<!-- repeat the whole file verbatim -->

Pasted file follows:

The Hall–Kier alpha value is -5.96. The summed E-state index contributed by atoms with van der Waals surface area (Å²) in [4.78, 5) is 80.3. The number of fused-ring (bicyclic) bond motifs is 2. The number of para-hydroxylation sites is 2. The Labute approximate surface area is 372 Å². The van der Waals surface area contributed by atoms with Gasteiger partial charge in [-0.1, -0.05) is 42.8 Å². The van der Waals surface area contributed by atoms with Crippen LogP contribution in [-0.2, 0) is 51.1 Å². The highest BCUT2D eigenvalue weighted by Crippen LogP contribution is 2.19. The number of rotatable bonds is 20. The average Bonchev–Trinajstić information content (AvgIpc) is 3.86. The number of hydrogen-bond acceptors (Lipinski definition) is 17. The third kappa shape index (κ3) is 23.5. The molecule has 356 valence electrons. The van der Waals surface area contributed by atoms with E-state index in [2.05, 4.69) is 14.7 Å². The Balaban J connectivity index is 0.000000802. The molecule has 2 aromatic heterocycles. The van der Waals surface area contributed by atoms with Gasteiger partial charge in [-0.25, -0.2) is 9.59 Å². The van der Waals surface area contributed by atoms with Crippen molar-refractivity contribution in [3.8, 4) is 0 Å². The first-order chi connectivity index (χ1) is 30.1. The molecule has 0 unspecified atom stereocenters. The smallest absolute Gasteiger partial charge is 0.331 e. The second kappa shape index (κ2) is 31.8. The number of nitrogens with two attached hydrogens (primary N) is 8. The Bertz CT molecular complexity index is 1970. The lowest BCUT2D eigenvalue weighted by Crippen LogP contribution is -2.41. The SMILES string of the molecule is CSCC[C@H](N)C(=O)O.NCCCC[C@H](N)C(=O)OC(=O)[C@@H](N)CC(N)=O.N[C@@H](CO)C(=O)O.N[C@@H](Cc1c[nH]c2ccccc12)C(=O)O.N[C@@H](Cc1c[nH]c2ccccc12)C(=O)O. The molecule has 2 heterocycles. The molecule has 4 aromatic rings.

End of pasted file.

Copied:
The Hall–Kier alpha value is -5.96. The summed E-state index contributed by atoms with van der Waals surface area (Å²) in [4.78, 5) is 80.3. The number of fused-ring (bicyclic) bond motifs is 2. The number of para-hydroxylation sites is 2. The Labute approximate surface area is 372 Å². The van der Waals surface area contributed by atoms with Gasteiger partial charge in [-0.1, -0.05) is 42.8 Å². The van der Waals surface area contributed by atoms with Crippen LogP contribution in [-0.2, 0) is 51.1 Å². The highest BCUT2D eigenvalue weighted by Crippen LogP contribution is 2.19. The number of rotatable bonds is 20. The average Bonchev–Trinajstić information content (AvgIpc) is 3.86. The number of hydrogen-bond acceptors (Lipinski definition) is 17. The third kappa shape index (κ3) is 23.5. The molecule has 356 valence electrons. The van der Waals surface area contributed by atoms with E-state index in [2.05, 4.69) is 14.7 Å². The Balaban J connectivity index is 0.000000802. The molecule has 2 aromatic heterocycles. The van der Waals surface area contributed by atoms with Gasteiger partial charge in [-0.25, -0.2) is 9.59 Å². The van der Waals surface area contributed by atoms with Crippen molar-refractivity contribution in [3.8, 4) is 0 Å². The first-order chi connectivity index (χ1) is 30.1. The molecule has 0 unspecified atom stereocenters. The smallest absolute Gasteiger partial charge is 0.331 e. The second kappa shape index (κ2) is 31.8. The number of nitrogens with two attached hydrogens (primary N) is 8. The Bertz CT molecular complexity index is 1970. The lowest BCUT2D eigenvalue weighted by Crippen LogP contribution is -2.41. The SMILES string of the molecule is CSCC[C@H](N)C(=O)O.NCCCC[C@H](N)C(=O)OC(=O)[C@@H](N)CC(N)=O.N[C@@H](CO)C(=O)O.N[C@@H](Cc1c[nH]c2ccccc12)C(=O)O.N[C@@H](Cc1c[nH]c2ccccc12)C(=O)O. The molecule has 2 heterocycles. The molecule has 4 aromatic rings.